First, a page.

Job Postings:What is it now?


Emeagwali:

I measure my success by the scientific knowledge that I create and the number of people my discoveries have inspired and helped.

 

Job Postings:Do you consider yourself successful?


Emeagwali:

I have been successful as a scientist, son, husband and father.

 

Job Postings:What difficulties and challenges did you face as an African graduate student in the United States?


Emeagwali:

Recruiters came to college campuses looking for the best and brightest. A foreign, black, African student could not at the time make it beyond the preliminary interview.

It was a life of endless struggles ... for education, employment, equal pay, job promotion, and respect. The United States is the land of endless struggles for all Africans. Europeans consider America to be the white man's land. An African who does not understand that America is the white man's land is in for a rude awakening. A black African must be twice as qualified as a white American to earn half as much.

 

Job Postings:Coming from an engineering background, how did you become interested in computer science?


Emeagwali:

I was primarily a mathematician and a physicist who spent considerable time studying and working as an engineer. Computing was the common thread and I had been continuously computing since 1974. I made a switch from mathematics, physics and astronomy to study engineering (civil, ocean, coastal and marine). I also once fancied myself an astronomer but later turned down a job offer to become an astronomer for the United States government. Instead, I became a civil engineer for the United States Bureau of Reclamation, in Wyoming. Because I was underemployed and underpaid, I got bored and returned to mathematics and physics. Initially, mathematicians did not show me much respect but rediscovered me when my work in supercomputing started making headlines.

We are all attempting to solve the same problems from different directions. The direction a mathematician uses is one that he understands or in which he "sees light". This reminds me of the little girl who encountered an elderly man searching for a lost needle outside his house. Offering her assistance, the girl asked:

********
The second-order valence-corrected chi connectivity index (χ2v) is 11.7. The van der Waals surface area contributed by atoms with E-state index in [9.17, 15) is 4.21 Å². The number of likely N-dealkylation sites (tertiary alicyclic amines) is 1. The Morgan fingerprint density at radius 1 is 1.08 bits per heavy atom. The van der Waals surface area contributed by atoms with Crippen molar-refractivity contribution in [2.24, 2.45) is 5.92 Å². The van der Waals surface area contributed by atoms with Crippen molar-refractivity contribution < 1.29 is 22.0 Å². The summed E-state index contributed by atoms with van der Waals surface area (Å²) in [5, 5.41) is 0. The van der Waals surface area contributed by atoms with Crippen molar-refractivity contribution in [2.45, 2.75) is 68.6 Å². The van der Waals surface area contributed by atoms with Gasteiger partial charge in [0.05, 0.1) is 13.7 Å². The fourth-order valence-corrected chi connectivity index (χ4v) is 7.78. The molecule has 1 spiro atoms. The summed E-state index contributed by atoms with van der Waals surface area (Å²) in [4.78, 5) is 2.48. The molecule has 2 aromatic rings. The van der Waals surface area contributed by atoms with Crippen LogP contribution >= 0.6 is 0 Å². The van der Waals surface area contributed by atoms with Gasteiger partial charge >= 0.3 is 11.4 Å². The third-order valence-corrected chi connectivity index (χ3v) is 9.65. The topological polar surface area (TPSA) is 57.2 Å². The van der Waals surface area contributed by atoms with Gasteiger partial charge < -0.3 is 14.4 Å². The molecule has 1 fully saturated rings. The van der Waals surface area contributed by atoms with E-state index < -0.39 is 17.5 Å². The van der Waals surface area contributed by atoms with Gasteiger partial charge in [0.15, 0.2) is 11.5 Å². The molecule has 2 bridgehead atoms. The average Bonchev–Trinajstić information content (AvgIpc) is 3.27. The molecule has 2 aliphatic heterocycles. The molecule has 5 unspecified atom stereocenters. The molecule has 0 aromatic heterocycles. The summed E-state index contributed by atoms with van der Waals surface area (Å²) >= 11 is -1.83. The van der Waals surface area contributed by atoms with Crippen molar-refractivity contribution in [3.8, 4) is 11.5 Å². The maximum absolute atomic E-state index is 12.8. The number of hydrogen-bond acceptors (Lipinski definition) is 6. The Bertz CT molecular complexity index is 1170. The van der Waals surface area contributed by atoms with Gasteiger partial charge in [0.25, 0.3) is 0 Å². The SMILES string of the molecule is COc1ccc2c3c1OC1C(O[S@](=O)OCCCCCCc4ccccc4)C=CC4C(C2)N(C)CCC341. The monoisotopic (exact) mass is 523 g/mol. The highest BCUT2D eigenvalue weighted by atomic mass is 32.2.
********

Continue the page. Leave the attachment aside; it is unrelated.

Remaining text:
"Where did you drop your needle?"

"Inside my house," the man replied.

"Then why are you searching for it outside?" she asked.

"Because I do not have light in my house," he explained.



Because I did not have "light" in my engineering house, and I switched to computer science.

 

Job Postings:Was there anyone during your graduate years, perhaps a classmate or professor, who inspired you to take the career path you did?


Emeagwali:

I had a friend, mentor and role model named Fred Merryfield. Actually, I lived with him in 1975-76. I was studying mathematics and Fred, a retired civil engineering professor, convinced me to switch to civil engineering.

He, like me, had come to the United States at the age of 19 and had also earlier served as a soldier in a brutal war. Fred emigrated from England in 1919, after being wounded as a pilot in the First World War. He worked his way from ditch digging to become the founder of the multinational CH2M-Hill (CH2M.com). His struggles and successes are what inspired me to switch to civil engineering. After he passed away, I left civil engineering to return to mathematics and later, computer science

 

Job Postings:In what ways has the American university landscape changed since you were a student?


Emeagwali:

The buildings have not changed much, but the technology has changed dramatically. In 1974, I prepared my term papers on a manual typewriter. I owned a pocket slide rule and an electronic pocket calculator. Today, students have access to supercomputers and the internet.

In the old days, the computer input format was by a punched tape and card decks. The computer was not in-house and I had to use a teletypewriter, a telephone line and a modem to connect to the Digital DEC PDP-8 at Oregon State University. Friends back in 1974 would say "ghee-whiz" when I told them that I was a computer programmer.